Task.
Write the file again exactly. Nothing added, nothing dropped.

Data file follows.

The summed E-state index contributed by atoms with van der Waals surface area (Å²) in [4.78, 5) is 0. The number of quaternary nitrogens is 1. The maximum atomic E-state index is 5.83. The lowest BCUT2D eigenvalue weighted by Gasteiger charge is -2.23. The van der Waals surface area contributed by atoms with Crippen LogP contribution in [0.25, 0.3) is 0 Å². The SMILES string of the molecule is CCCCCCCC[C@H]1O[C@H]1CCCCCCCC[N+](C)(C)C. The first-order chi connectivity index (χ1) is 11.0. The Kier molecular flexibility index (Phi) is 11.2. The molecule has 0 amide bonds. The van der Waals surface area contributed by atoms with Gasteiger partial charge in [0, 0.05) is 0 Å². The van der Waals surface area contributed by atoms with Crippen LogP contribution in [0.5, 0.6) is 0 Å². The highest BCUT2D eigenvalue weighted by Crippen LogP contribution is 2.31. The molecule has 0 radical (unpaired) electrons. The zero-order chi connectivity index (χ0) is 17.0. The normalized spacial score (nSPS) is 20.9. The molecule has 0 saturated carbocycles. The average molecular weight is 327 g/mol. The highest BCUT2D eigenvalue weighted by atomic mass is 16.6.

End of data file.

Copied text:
The summed E-state index contributed by atoms with van der Waals surface area (Å²) in [4.78, 5) is 0. The number of quaternary nitrogens is 1. The maximum atomic E-state index is 5.83. The lowest BCUT2D eigenvalue weighted by Gasteiger charge is -2.23. The van der Waals surface area contributed by atoms with Crippen LogP contribution in [0.25, 0.3) is 0 Å². The SMILES string of the molecule is CCCCCCCC[C@H]1O[C@H]1CCCCCCCC[N+](C)(C)C. The first-order chi connectivity index (χ1) is 11.0. The Kier molecular flexibility index (Phi) is 11.2. The molecule has 0 amide bonds. The van der Waals surface area contributed by atoms with Gasteiger partial charge in [0, 0.05) is 0 Å². The van der Waals surface area contributed by atoms with Crippen LogP contribution in [0.5, 0.6) is 0 Å². The highest BCUT2D eigenvalue weighted by Crippen LogP contribution is 2.31. The molecule has 0 radical (unpaired) electrons. The zero-order chi connectivity index (χ0) is 17.0. The normalized spacial score (nSPS) is 20.9. The molecule has 0 saturated carbocycles. The average molecular weight is 327 g/mol. The highest BCUT2D eigenvalue weighted by atomic mass is 16.6.